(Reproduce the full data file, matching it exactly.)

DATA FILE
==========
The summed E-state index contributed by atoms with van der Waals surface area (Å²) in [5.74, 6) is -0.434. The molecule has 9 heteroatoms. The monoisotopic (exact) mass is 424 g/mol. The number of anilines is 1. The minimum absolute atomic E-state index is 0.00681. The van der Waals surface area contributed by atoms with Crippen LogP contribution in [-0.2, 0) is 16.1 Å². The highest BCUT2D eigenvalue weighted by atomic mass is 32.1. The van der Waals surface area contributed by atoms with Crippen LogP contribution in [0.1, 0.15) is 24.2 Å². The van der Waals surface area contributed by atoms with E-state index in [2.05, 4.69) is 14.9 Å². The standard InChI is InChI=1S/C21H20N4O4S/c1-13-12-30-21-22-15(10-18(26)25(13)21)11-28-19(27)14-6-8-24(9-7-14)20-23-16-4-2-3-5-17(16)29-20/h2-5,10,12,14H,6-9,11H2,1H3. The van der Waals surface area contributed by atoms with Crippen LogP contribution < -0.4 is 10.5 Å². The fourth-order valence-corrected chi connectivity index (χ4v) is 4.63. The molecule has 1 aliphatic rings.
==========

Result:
The summed E-state index contributed by atoms with van der Waals surface area (Å²) in [5.74, 6) is -0.434. The molecule has 9 heteroatoms. The monoisotopic (exact) mass is 424 g/mol. The number of anilines is 1. The minimum absolute atomic E-state index is 0.00681. The van der Waals surface area contributed by atoms with Crippen LogP contribution in [-0.2, 0) is 16.1 Å². The highest BCUT2D eigenvalue weighted by atomic mass is 32.1. The van der Waals surface area contributed by atoms with Crippen LogP contribution in [0.1, 0.15) is 24.2 Å². The van der Waals surface area contributed by atoms with E-state index in [2.05, 4.69) is 14.9 Å². The standard InChI is InChI=1S/C21H20N4O4S/c1-13-12-30-21-22-15(10-18(26)25(13)21)11-28-19(27)14-6-8-24(9-7-14)20-23-16-4-2-3-5-17(16)29-20/h2-5,10,12,14H,6-9,11H2,1H3. The van der Waals surface area contributed by atoms with Crippen LogP contribution < -0.4 is 10.5 Å². The fourth-order valence-corrected chi connectivity index (χ4v) is 4.63. The molecule has 1 aliphatic rings.